Linnaeus certainly had the ego to attempt miracles. God had guided him, he once wrote, to “see more of his created works than any mortal man before him. ... Nobody has been a greater botanist or zoologist.”

He considered himself the new Adam, born to bring order to the chaos of creation. He was equally obsessed not just with order, but with sex, and these two forces shaped his grand scheme to classify all living plants according to their reproductive parts. While this approach was simplistic (and other botanists soon resorted to using a broader range of traits), it had the advantages of simplicity. Any lay person could look into a flower, count the stamens and pistils, and have a key for placing a plant in a general scheme of the natural world.

This system of classification spread to other countries with astonishing speed, especially given the slow and highly unpredictable means of communication then. As early as 1737, botanists were already eagerly applying the new system on the American frontier in New York.

Linnaeus shrewdly helped popularize his system by spicing up his lectures with asides about the flower as a bridal bed, where a member of one sex could often be found disporting with multiple members of the opposite sex.

Despite his ego, Linnaeus also managed to charm. The Gustavianum includes a handsome Rococo-style collecting case that belonged to Queen Lovisa. Linnaeus once spent a summer helping her organize her collections at the Drottningholm Palace outside Stockholm, and she wrote about the experience to her mother:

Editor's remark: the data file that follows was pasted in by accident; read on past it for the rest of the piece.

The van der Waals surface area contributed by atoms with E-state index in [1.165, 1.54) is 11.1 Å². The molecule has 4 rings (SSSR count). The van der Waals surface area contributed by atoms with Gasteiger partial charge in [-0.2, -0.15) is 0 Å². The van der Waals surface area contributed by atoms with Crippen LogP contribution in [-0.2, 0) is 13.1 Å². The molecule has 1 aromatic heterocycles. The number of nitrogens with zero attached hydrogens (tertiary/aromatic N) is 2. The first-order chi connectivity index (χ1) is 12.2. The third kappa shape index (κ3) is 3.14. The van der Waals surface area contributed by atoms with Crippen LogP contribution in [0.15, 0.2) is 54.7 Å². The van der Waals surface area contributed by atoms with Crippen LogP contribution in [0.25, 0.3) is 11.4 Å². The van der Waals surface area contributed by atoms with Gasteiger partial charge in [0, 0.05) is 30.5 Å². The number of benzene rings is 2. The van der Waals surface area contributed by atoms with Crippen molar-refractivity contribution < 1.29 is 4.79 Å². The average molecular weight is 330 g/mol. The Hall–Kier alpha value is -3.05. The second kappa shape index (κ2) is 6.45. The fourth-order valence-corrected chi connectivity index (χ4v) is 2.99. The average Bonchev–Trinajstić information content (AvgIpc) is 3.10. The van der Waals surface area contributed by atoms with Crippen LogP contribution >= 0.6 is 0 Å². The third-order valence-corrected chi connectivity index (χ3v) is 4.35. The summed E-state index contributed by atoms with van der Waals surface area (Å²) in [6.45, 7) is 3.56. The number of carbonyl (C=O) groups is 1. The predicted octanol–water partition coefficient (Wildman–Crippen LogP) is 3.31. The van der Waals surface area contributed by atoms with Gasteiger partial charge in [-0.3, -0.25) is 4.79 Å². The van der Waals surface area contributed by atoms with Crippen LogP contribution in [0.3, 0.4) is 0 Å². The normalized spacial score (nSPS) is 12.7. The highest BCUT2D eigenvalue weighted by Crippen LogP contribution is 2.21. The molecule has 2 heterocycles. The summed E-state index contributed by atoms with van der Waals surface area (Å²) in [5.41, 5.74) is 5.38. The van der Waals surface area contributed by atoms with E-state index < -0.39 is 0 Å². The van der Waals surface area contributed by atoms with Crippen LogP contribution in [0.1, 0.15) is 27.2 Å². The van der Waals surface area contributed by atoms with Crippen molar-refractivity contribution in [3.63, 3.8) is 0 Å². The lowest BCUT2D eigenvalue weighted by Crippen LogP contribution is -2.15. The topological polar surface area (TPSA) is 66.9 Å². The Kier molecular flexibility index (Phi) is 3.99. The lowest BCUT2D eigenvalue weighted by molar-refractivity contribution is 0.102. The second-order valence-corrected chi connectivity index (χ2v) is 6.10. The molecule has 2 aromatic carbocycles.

“He is a most entertaining person, who has the esprit of the high society without carrying its manners, and who for these two reasons amuses me beyond words. ... There is not one day that passes without him putting everyone in a good mood.”

Portraits of Linnaeus often convey a quality of puckishness around the eyes and the corners of the mouth, a hint of delight and the urge to say mischievous things. But it was certainly the ego and single-mindedness that made Linnaeus such a powerful force in the history of science.

“When Linnaeus started, natural history was a mess, and people needed guidelines,” said Thierry Hoquet, an associate professor in the philosophy of science at the University of Paris X-Nanterre. “Do you know in Greek myth the story of how Ariadne fell in love with Theseus, and gave him a ball of string to help him find his way out of the Minotaur's Labyrinth? Linnaeus gave us the thread.”